Published November 14th, 2018
Hillcrest Drive residents get traffic to slow down, at least temporarily
By Sora O'Doherty
Orinda residents on Hillcrest Drive hold signs to encourage drivers to slow down. Photo Sora O'Doherty
Neighbors lined both sides of Hillcrest Drive on a bright autumn morning, holding up signs urging drivers to slow down. The cars did move through slowly, as drivers read the signs and were careful to avoid the parents and children standing by the side of the road on Nov. 5. But in the following days, some drivers returned to their bad habits of speeding, Hillcrest residents report.
Hillcrest Drive runs into Glorietta Elementary School. "The street becomes a conduit for school traffic each day school is in session," said Hillcrest resident Heather Swedeen, although parents are supposed to turn onto Martha Road from Glorietta Boulevard for carpool drop off and pick up. The problem of parents exceeding the speed limit when rushing to drop off and pick up children is exacerbated, Sweeden says, by a blind curve halfway between Overhill and Martha roads. With dozens of students and families walking on Hillcrest to get to school or simply crossing the street to get their mail, the neighbors believe it is a recipe for disaster. Which is why a group of them have filed an application with the city of Orinda for traffic calming measures. The residents are requesting "no right turn during school hours" signs from both Martha and Overhill roads onto Hillcrest, with the exception of Hillcrest Drive residents. They would also like to see speed cushions, a school crosswalk at the intersection of Martha and Hillcrest, a speed limit of 15 mph as well as parking restrictions.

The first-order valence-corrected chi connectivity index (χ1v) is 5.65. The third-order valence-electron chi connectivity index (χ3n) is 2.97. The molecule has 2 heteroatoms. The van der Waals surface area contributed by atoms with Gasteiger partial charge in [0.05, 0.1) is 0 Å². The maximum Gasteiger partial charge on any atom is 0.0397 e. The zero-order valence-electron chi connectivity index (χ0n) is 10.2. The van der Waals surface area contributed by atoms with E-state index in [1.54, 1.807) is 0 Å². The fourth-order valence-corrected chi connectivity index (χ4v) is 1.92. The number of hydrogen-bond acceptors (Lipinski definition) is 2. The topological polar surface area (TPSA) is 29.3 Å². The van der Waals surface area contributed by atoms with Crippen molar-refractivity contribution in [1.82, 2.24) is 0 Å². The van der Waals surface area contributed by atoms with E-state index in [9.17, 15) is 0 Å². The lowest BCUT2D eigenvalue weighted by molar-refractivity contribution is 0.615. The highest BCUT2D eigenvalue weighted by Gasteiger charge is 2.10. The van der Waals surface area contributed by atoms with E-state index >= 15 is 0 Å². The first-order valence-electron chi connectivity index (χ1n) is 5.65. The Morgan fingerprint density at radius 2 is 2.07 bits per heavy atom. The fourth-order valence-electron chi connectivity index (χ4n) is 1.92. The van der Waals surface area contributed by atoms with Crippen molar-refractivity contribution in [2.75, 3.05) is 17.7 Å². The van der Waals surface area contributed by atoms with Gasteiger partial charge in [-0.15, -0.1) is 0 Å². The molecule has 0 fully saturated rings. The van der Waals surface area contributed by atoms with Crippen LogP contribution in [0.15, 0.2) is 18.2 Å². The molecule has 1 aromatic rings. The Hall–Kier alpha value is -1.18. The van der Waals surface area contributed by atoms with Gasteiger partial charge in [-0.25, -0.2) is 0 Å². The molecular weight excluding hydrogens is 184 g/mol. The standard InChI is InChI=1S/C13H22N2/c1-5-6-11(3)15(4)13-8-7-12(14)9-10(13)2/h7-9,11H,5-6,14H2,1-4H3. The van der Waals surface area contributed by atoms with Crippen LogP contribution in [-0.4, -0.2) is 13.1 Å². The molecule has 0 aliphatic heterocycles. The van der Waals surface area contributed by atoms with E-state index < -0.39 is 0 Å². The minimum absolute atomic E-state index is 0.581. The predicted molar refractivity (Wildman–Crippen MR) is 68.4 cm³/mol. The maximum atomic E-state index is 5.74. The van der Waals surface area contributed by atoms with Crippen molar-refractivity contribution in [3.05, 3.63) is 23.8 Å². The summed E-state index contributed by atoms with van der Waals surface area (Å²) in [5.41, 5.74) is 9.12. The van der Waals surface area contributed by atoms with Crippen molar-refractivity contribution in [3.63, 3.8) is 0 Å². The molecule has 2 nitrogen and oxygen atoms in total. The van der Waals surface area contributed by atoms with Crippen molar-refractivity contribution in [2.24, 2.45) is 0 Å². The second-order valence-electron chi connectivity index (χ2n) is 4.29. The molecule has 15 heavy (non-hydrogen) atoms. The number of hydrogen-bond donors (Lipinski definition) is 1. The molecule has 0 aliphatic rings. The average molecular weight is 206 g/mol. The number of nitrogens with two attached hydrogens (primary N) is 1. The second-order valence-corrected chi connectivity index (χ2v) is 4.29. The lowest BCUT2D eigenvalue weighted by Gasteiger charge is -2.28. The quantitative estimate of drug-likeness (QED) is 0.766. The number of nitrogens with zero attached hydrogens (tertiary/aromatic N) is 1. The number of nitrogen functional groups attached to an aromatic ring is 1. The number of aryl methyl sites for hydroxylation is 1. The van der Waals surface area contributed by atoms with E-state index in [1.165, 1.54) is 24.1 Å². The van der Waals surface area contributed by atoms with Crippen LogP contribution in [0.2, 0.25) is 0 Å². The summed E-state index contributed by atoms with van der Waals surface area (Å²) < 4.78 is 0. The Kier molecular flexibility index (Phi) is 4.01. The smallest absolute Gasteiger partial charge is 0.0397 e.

"This school year seems to be worse than others as we've seen several near-accidents of cars barely missing kids walking and riding their bikes to school," Sweeden said. "One Monday, we clocked more than 100 cars passing through Hillcrest Drive between 7:45 and 8:05 a.m., many (if not most), going well in excess of the speed limit," she added.
Residents plan to put postcards on cars that are illegally parked and to work with the Orinda police department to ticket those drivers who are breaking the law.

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